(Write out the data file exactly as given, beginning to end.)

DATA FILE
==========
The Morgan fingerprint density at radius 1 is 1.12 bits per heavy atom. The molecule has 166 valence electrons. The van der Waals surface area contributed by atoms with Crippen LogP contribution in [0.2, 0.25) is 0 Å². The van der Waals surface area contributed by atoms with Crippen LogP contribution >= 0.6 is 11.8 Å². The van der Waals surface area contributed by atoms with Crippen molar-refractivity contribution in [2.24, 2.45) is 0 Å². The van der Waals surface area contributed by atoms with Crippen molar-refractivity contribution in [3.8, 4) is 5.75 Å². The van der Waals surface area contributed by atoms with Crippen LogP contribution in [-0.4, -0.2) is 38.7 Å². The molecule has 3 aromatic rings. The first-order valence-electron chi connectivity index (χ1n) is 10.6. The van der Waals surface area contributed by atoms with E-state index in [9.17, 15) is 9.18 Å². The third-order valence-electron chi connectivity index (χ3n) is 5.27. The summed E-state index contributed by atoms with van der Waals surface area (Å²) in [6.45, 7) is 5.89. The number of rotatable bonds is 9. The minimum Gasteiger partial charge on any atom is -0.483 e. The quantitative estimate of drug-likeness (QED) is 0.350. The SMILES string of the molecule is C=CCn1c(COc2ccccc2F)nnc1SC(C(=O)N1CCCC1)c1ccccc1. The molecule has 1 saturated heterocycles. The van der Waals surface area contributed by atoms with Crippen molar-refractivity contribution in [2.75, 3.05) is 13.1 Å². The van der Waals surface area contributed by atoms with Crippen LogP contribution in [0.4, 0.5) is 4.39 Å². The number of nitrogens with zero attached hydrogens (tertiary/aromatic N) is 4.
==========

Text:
The Morgan fingerprint density at radius 1 is 1.12 bits per heavy atom. The molecule has 166 valence electrons. The van der Waals surface area contributed by atoms with Crippen LogP contribution in [0.2, 0.25) is 0 Å². The van der Waals surface area contributed by atoms with Crippen LogP contribution >= 0.6 is 11.8 Å². The van der Waals surface area contributed by atoms with Crippen molar-refractivity contribution in [2.24, 2.45) is 0 Å². The van der Waals surface area contributed by atoms with Crippen molar-refractivity contribution in [3.8, 4) is 5.75 Å². The van der Waals surface area contributed by atoms with Crippen LogP contribution in [-0.4, -0.2) is 38.7 Å². The molecule has 3 aromatic rings. The first-order valence-electron chi connectivity index (χ1n) is 10.6. The van der Waals surface area contributed by atoms with E-state index in [9.17, 15) is 9.18 Å². The third-order valence-electron chi connectivity index (χ3n) is 5.27. The summed E-state index contributed by atoms with van der Waals surface area (Å²) in [6.45, 7) is 5.89. The number of rotatable bonds is 9. The minimum Gasteiger partial charge on any atom is -0.483 e. The quantitative estimate of drug-likeness (QED) is 0.350. The SMILES string of the molecule is C=CCn1c(COc2ccccc2F)nnc1SC(C(=O)N1CCCC1)c1ccccc1. The molecule has 1 saturated heterocycles. The van der Waals surface area contributed by atoms with Crippen molar-refractivity contribution in [2.75, 3.05) is 13.1 Å². The van der Waals surface area contributed by atoms with Crippen LogP contribution in [0.4, 0.5) is 4.39 Å². The number of nitrogens with zero attached hydrogens (tertiary/aromatic N) is 4.